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Film Review: “Elvis” Is a Fast-Paced Adventure Celebrating the King of Rock and Roll

Written by: Adam Vaughn | June 23rd, 2022

Film poster: “Elvis”

Elvis (Baz Luhrmann, 2022) 3 out of 4 stars.

Who doesn’t know the King of Rock and Roll? Baz Lurhmann (The Great Gatsby) brings the iconic legend of Elvis Presley to the screen, with tremendous vision and detail. Set against the backdrop of a 1950-‘60s changing world, Elvis moves at the speed of sound to deliver a roaring epic about a young, poor boy who achieves the highest form of musical success and the fast-paced journey it takes him on. While Elvis may seem a little too hurried overall, there is no doubt that Luhrmann delivers with his unique, expressionistic style, tackling the entirety of Elvis Presley’s story to a T (make that a P). The result is a widely entertaining and effective work of cinema that gives the King true recognition and power decades after his passing.

Luhrmann has no trouble starting from the very beginning, with young Elvis Presley (Austin Butler, Once Upon a Time … in Hollywood) wandering the slums of Memphis, Tennessee, the only white boy in an all-Black community. The first third of the movie moves rapidly but concisely through Presley’s childhood and his first big break as lead singer for the Shake Rags. Butler’s depiction of Presley is spot on, a near mirror-image of the real deal, and his emotional and physical cues in every scene are a key component to making Elvis what it is. We also discover a lot of little-known information about Elvis’s life through Luhrmann’s focus on Colonel Tom Parker (Tom Hanks, News of the World), the seemingly hidden antagonist in this historical fiction. Butler and Hanks’ dynamic in the film meshes perfectly, giving the film tremendous momentum, more so than I’d imagine a film that solely pursued Presley’s perspective might have had.

Austin Butler in Warner Bros. Pictures’ drama ELVIS, a Warner Bros. Pictures release.

Visually, Elvis is absolutely glorious. Not only will moviegoers be enthralled by the film’s images, but cinephiles of all kinds will appreciate the vision. as well. Luhrmann enjoys, as always, splashing pop culture and modern musicians into his work; here, we have songs featured in the score from artists like Doja Cat, Swae Lee, and Diplo. In this film in particular, the pop/hip hop add-ons feel a bit out of place sometimes, even if their overall use is effective.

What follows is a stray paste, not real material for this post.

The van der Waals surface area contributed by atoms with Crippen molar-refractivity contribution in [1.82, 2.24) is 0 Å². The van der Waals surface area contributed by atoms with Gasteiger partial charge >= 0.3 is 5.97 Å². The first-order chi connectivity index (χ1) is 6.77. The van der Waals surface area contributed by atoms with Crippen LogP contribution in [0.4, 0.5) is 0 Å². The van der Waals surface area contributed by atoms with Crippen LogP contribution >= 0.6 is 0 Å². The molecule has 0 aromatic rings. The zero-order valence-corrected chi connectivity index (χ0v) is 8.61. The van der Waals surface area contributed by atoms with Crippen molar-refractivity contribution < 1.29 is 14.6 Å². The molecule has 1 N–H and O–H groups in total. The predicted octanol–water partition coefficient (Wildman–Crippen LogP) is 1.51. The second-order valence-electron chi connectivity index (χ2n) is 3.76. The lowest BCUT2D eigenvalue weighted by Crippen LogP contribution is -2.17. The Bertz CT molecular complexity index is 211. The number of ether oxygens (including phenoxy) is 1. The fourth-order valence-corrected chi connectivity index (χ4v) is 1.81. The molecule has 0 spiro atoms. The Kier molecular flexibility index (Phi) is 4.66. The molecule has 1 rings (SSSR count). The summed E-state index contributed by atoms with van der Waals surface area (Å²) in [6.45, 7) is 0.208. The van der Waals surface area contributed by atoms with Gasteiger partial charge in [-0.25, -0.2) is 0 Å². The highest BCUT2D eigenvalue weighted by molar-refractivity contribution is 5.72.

Nevertheless, the vast majority of the film really does feel like someone accidentally hit fast forward on the VCR and everything moves so fast that at first viewing it becomes extremely difficult to appreciate and take in several powerful moments. This of course makes Luhrmann’s film worthy of several more viewings, but for a single cinematic experience, it has the effect of getting on a roller coaster and not quite being ready for the ride’s fury. Luhrmann seems to insist on this rapid movement, however, in order to cover a vast amount of plot points, and I’m not entirely sure I would have been more satisfied had the film cut down to focus on just a few. Seemingly, the pace does the film justice, especially as Elvis’ career is well in motion (which is when it makes the most sense to move at lightning speed). Needless to say, it is extremely difficult to take in all the information the first time around.

l-r: Austin Butler and Tom Hanks in Warner Bros. Pictures’ drama ELVIS, a Warner Bros. Pictures release.

This frenetic pace, however, abates as soon as Elvis starts to experience his physical health problems and financial issues. The film then switches gears, as if to reflect on what being a superstar has cost Elvis. Things start to become deep, tragedy starts to befall Elvis, and Luhrmann makes sure to take these crucial moments in. All the while, Elvis is still compelled to perform up until his death, and Elvis shows this by fighting itself, battling between grand musical numbers and small, intimate, heartbreaking moments. For those of us who dive into the experience with high expectations, there will surely be things to nit-pick and analyze, but the good outweighs the bad and the King of Rock and Roll has never looked better on the big screen.

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Adam Vaughn is a graduate of the Film & Moving Image program at Stevenson University, with a focus in Cinematography and Production. He also has a minor in Theater and Media Performance. Adam works as a freelance photographer and videographer, focusing his craft on creating compelling photographic and cinematic imagery. Adam is excited to join the Film Festival Today team and explore the world of cinema and visual arts.

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